This made it easier to move around the pellets and mix up multiple blends together such as a few pounds of hickory with a few pounds of cherry.
On other models, where the safety grid is at the top, we’ve needed to use a paint stick in order to stir pellets around or get stubborn pellets stuck on the ramp down into the auger.
One downside to the Z Grills 700D3 is the lack of shelving, both on the sides or on the front.
The top of the hopper is about the only place you’ll find to set something down unless you have another table nearby.
We missed having a flip up front shelf as this makes it easier to transfer heavy, greasy BBQ to a cutting board or foil tray without dripping on the deck or patio.
And a side shelf, especially one positioned over the exposed grease bucket, possibly with some hooks for a couple BBQ tools, would have been a nice feature as well.
However, the Z Grills 700D3 does come with a decent storage cabinet under the grill where you can keep some items.
They recommend in the user manual keeping your pellets under there, however, we always recommend keeping your pellets INDOORS, in an airtight pellet storage bucket like these popular Oklahoma Joe pellet storage buckets we use.
This will keep the pellets dry and away from humidity and severe temperature swings that can cause them to swell with moisture and not burn well.
The Z Grills 700D3 comes with 2 meat probes for temperature monitoring right on the LCD display.
These are nice feature to use on larger roasts or a pork butt or brisket where you need to closely monitor the internal temperature of your meat throughout the cook.
And having two probes makes it easier to monitor two different pieces at once.
The only downside like we mentioned is that this particular model does not offer an app or WiFi capabilities to sync and monitor these temperatures from your phone, so you will need to watch the display itself to keep an eye on things.
If you prefer a leave-in thermometer you CAN monitor from your phone on ANY grill or smoker while visiting with guests or doing other stuff, then check out one of our favorites, the MEATER leave in thermometer.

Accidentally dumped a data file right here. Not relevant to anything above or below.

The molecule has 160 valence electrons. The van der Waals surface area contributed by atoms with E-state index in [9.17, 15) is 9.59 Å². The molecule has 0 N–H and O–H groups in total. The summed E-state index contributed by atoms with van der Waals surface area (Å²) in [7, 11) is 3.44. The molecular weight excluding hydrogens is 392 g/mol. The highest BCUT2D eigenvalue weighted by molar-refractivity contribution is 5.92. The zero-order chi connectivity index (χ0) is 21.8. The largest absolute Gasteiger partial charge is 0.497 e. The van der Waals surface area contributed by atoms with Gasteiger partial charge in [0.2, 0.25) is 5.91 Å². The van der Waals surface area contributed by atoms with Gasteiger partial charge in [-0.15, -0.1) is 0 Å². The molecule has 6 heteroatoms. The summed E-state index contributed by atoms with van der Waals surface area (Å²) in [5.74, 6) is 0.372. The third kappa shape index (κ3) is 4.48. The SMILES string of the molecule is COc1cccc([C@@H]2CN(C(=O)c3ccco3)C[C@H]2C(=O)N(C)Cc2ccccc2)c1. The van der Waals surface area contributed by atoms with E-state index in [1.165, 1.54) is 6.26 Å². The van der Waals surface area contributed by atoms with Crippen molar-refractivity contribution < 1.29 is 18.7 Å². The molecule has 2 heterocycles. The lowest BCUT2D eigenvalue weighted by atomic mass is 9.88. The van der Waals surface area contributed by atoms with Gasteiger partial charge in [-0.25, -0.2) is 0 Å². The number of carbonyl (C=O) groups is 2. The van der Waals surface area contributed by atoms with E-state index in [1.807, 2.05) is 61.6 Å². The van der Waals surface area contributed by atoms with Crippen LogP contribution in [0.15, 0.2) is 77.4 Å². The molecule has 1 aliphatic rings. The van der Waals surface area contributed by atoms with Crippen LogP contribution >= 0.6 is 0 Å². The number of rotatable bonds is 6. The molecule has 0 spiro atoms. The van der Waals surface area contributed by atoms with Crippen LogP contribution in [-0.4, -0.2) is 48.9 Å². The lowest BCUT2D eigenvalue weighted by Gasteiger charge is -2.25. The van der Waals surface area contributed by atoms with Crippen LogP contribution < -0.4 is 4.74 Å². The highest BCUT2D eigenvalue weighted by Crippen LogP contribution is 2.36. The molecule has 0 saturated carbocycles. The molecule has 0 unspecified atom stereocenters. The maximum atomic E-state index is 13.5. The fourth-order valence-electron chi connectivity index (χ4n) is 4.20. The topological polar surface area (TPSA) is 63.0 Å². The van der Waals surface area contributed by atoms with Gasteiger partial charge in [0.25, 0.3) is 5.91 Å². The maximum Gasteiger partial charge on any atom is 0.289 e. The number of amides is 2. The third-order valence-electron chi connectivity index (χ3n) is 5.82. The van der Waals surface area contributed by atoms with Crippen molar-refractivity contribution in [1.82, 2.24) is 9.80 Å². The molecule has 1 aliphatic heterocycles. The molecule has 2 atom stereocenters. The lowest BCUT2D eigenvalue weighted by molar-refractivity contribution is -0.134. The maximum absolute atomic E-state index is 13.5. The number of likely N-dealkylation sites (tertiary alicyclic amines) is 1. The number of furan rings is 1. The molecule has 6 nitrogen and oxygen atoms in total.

It is extremely accurate and has an incredible 165 foot bluetooth range and works right with your smartphone so you don’t need to carry a separate controller around with you like many other remote thermometers require.
It’s got a great free app that is constantly being updated and even has an algorithm to predict how much longer your type of meat will take to cook based on cooking temperature, target temperature, and current internal temperature.
It’s like a GPS for your meat!
One nice bonus is that this grill does come with a cover included so you can get started right away without worrying about also ordering a cover for your new grill before putting it outside.
For an included cover, it is actually pretty decent.
We liked the thickness of the material and good strong stitching at the seams.
Our only complaint is that it is fairly form fitted to the Z Grills 700D3, making it a little bit of pain to ge on and off without knocking off the grease bucket or worrying about ripping it on the pointy edges of the hopper.
There’s also no bottom straps to cinch it around the base and secure it tightly so it just kind of sits straight on the grill which may not be the best thing on a very windy or rainy day.
We typically like the Sun Value brand of grill covers because they are heavy duty, have straps to cinch up the bottoms, AND usually have handles and a zipper making it easier to get them on and off quickly
We will likely soon be replacing the included Z Grills cover with THIS ONE from Sun Value for this particular model.
Temperature Performance of the Z Grills 700D3 Pellet Grill
Now that we’ve talked about the construction and various components of the Z Grills 700D3 pellet grill, let’s dive in and talk about its performance!
Make sure to check out our detailed instructions on how to start a new Z Grills pellet grill for the first time before cooking on it.
***Also, we should note we used only Z Grills brand Cherry Wood Pellets for all of this as well to try and keep everything specific to their brand and fair for testing purposes.***
Time to Startup